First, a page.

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Vital funding that will give children their futures back

In her latest blog, Alison talks about police finances and the Turning Corners project.

There is a certain amount of doom and gloom surrounding police finances at the moment. The autumn budget gave police chiefs around the country little to cheer about, and that came off the back of news that there was a sizable hole in pension funding.

It’s too early to say exactly what the numbers will mean for Devon and Cornwall – we won’t know the extent of the challenge facing us until we get our central government grant amount next week (December 6). What we do know is that my team has to work with our partners to fight for every scrap of money we can get our hands on to reduce crime and the impact of crime on victims. And the good news is we’ve been pretty successful in recent weeks.

It’s important to create a positive picture of what can be achieved with a well-thought-out funding bid, with a precise plan for what you might use that money for, rather than simply complaining that you want more money for policing - doesn’t every force?

When we win money for Devon, Cornwall and the Isles of Scilly we have the power to transform lives. A great example is the Turning Corners project, which this month was awarded over £500,000 worth of Home Office funding. The money will be used to help communities in South Devon tackle a problem with gangs or groups which have led them into contact with the police and to identify vulnerable individuals before they are exploited and enticed into these groups.

Evidence from elsewhere in the country shows that once inside a gang it can be hard to get out. Some of the country’s gangs, like those that run County Lines drugs operations between major cities and rural areas, are well organised money-making machines which are run like military outfits with uniforms, ranks and punishments meted out to those who don’t do as they are told.

When drugs have been seized gang members are upset, not because they are scared of the punishment that might be delivered by the criminal justice system, but because they will be in debt to a gang leader. Advice received by gang experts from London tell us that owing as little as £800 to a gang leader is enough for serious violence to be used as punishment. Either that or the debtor will be forced to deal more drugs to repay what they owe and trapped in a cycle of criminality and violence.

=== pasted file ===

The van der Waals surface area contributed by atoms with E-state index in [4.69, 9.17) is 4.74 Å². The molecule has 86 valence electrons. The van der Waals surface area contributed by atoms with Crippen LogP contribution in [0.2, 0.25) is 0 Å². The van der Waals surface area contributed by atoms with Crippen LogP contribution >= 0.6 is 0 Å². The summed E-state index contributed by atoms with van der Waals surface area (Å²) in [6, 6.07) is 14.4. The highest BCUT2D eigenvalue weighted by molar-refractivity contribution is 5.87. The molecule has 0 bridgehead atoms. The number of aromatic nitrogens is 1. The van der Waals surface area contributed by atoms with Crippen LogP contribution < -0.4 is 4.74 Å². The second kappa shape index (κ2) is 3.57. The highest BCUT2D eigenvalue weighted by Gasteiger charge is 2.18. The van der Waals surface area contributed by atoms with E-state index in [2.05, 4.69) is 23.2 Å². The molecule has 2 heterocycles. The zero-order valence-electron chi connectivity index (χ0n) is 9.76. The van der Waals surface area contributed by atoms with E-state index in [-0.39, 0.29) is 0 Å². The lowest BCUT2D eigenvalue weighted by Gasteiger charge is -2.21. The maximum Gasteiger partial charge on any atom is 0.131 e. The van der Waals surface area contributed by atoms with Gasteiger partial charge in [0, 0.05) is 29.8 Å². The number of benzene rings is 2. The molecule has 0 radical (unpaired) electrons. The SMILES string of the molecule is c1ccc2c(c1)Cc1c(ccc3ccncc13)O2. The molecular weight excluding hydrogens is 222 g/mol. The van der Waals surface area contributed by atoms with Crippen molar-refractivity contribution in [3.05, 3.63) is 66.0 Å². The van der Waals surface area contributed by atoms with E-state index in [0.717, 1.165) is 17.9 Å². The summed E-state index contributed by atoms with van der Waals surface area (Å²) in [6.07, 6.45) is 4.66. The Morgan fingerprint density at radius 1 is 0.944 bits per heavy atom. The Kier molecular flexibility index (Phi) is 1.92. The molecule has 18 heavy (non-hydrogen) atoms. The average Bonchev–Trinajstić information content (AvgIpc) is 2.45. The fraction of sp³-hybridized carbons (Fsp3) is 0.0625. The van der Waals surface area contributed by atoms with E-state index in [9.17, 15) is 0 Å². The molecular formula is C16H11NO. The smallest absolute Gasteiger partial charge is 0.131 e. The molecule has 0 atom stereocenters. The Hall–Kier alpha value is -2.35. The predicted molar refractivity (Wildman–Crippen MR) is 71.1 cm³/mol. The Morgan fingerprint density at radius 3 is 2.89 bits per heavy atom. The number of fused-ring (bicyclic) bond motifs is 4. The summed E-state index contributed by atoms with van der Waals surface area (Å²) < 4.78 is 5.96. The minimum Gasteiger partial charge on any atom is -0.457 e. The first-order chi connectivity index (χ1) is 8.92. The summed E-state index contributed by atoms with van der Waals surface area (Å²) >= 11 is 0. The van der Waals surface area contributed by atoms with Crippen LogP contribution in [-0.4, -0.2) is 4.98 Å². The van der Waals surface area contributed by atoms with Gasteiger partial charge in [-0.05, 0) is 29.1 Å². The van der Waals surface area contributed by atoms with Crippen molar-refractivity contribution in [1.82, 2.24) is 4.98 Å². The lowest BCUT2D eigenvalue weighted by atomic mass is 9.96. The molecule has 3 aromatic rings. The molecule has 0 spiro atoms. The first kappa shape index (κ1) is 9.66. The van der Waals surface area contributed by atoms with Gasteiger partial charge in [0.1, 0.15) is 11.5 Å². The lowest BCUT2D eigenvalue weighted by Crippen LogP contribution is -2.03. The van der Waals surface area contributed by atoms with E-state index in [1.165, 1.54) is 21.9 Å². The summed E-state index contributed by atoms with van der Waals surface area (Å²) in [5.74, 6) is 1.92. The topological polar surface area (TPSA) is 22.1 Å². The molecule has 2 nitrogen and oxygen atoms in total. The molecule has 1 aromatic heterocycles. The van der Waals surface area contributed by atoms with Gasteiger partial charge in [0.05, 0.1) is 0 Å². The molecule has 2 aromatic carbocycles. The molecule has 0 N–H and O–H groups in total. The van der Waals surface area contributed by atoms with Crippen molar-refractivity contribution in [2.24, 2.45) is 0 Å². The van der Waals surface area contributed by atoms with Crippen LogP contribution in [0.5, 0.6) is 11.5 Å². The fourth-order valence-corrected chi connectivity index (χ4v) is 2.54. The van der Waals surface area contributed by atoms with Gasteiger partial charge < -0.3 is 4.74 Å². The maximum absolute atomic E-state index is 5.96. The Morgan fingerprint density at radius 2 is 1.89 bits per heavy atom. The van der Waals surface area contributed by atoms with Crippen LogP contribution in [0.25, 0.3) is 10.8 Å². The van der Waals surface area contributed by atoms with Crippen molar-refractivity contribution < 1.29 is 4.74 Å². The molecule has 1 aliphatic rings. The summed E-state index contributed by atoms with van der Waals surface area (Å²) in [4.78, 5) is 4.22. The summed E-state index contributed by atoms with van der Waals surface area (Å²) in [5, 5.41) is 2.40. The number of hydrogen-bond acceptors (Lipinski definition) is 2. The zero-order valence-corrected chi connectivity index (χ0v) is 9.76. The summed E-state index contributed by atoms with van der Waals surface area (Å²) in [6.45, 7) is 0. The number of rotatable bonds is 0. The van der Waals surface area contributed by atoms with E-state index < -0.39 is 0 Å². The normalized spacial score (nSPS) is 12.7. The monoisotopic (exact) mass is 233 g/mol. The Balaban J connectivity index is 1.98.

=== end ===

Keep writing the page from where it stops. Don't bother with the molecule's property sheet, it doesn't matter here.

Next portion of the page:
In towns still considered to be pleasant places to live and retire to - like Torquay, Newton Abbot and Kingsbridge – police and their partners have identified an opportunity to intervene before what is a serious issue affecting a few people escalates into the drug dealing and turf wars seen elsewhere in the country.

The team who put our funding bid together - comprising of specialist problem solvers, police officers and community safety partnership members - now have an intimate understanding of the issues that create a culture in which gangs can thrive and a plan to mitigate the harm caused by them.

There was much celebrating when we heard that the Turning Corners early intervention proposal put together by them  had won funding from the Police Transformation Fund to deliver two years’ worth of outreach work and education to tackle this emerging problem. In a competitive market it is a testament to the strength of the bid that it was one of just 18 projects out of more than 100 to receive funding in this round.

The money represents an investment in our young people that will give them all brighter futures, but more than this it’s an investment that will benefit the whole of South Devon and a wider society. As part of the bid the Community Safety Partnerships for South Devon and Torbay had to work out the financial implications of the project. If successful it will save the taxpayer significant amounts as it diverts people away from lives of crime.

But this isn’t about money. It goes far deeper than that. It’s about providing an alternative to the frightening reality faced by some parents when they realise that they are ceding control of their children to criminals. It’s about providing hope to teenagers who were promised fraternity and support and given instead fear and the prospect of a life behind bars once they reached 18.

Turning Corners is just one example of where my team and I have been involved in bidding for central Government money that will really make a difference to our communities. I wish the team behind it the very best of luck and hope that the young people they engage with can see a future that is secure, productive and happy.

Alison Hernandez